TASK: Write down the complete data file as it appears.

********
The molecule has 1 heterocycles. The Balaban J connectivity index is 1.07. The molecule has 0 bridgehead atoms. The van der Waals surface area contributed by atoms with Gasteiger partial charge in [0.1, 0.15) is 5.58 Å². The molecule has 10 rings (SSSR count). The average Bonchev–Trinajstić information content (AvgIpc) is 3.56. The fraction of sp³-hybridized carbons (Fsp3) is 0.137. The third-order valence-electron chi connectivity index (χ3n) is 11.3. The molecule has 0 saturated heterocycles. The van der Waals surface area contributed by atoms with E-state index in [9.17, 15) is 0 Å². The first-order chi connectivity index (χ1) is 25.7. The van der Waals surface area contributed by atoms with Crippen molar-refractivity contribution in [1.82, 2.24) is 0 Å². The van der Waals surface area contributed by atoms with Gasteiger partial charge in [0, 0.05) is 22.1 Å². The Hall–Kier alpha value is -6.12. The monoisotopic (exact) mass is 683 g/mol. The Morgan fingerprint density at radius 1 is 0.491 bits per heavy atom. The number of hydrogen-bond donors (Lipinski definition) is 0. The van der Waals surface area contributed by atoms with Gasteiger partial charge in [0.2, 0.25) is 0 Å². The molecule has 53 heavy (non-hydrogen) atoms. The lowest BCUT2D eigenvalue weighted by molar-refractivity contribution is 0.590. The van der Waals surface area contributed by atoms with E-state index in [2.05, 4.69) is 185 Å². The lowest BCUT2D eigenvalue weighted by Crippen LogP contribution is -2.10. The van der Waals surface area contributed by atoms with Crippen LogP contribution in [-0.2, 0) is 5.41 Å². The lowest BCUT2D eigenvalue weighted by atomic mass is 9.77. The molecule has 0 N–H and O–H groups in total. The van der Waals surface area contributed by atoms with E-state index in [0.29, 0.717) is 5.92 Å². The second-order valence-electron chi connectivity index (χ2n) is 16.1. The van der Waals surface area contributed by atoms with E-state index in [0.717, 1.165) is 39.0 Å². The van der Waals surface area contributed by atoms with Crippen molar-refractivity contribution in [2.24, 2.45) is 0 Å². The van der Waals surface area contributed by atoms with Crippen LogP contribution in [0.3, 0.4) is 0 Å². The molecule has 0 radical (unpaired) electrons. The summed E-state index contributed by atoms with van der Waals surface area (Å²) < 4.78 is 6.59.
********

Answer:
The molecule has 1 heterocycles. The Balaban J connectivity index is 1.07. The molecule has 0 bridgehead atoms. The van der Waals surface area contributed by atoms with Gasteiger partial charge in [0.1, 0.15) is 5.58 Å². The molecule has 10 rings (SSSR count). The average Bonchev–Trinajstić information content (AvgIpc) is 3.56. The fraction of sp³-hybridized carbons (Fsp3) is 0.137. The third-order valence-electron chi connectivity index (χ3n) is 11.3. The molecule has 0 saturated heterocycles. The van der Waals surface area contributed by atoms with E-state index in [9.17, 15) is 0 Å². The first-order chi connectivity index (χ1) is 25.7. The van der Waals surface area contributed by atoms with Crippen molar-refractivity contribution in [1.82, 2.24) is 0 Å². The van der Waals surface area contributed by atoms with Gasteiger partial charge in [0, 0.05) is 22.1 Å². The Hall–Kier alpha value is -6.12. The monoisotopic (exact) mass is 683 g/mol. The Morgan fingerprint density at radius 1 is 0.491 bits per heavy atom. The number of hydrogen-bond donors (Lipinski definition) is 0. The van der Waals surface area contributed by atoms with Gasteiger partial charge in [0.2, 0.25) is 0 Å². The molecule has 53 heavy (non-hydrogen) atoms. The lowest BCUT2D eigenvalue weighted by molar-refractivity contribution is 0.590. The van der Waals surface area contributed by atoms with E-state index in [2.05, 4.69) is 185 Å². The lowest BCUT2D eigenvalue weighted by Crippen LogP contribution is -2.10. The van der Waals surface area contributed by atoms with Crippen LogP contribution in [-0.2, 0) is 5.41 Å². The lowest BCUT2D eigenvalue weighted by atomic mass is 9.77. The molecule has 0 N–H and O–H groups in total. The van der Waals surface area contributed by atoms with E-state index in [0.29, 0.717) is 5.92 Å². The second-order valence-electron chi connectivity index (χ2n) is 16.1. The van der Waals surface area contributed by atoms with E-state index in [0.717, 1.165) is 39.0 Å². The van der Waals surface area contributed by atoms with Crippen molar-refractivity contribution in [2.24, 2.45) is 0 Å². The van der Waals surface area contributed by atoms with Crippen LogP contribution in [0.3, 0.4) is 0 Å². The molecule has 0 radical (unpaired) electrons. The summed E-state index contributed by atoms with van der Waals surface area (Å²) < 4.78 is 6.59.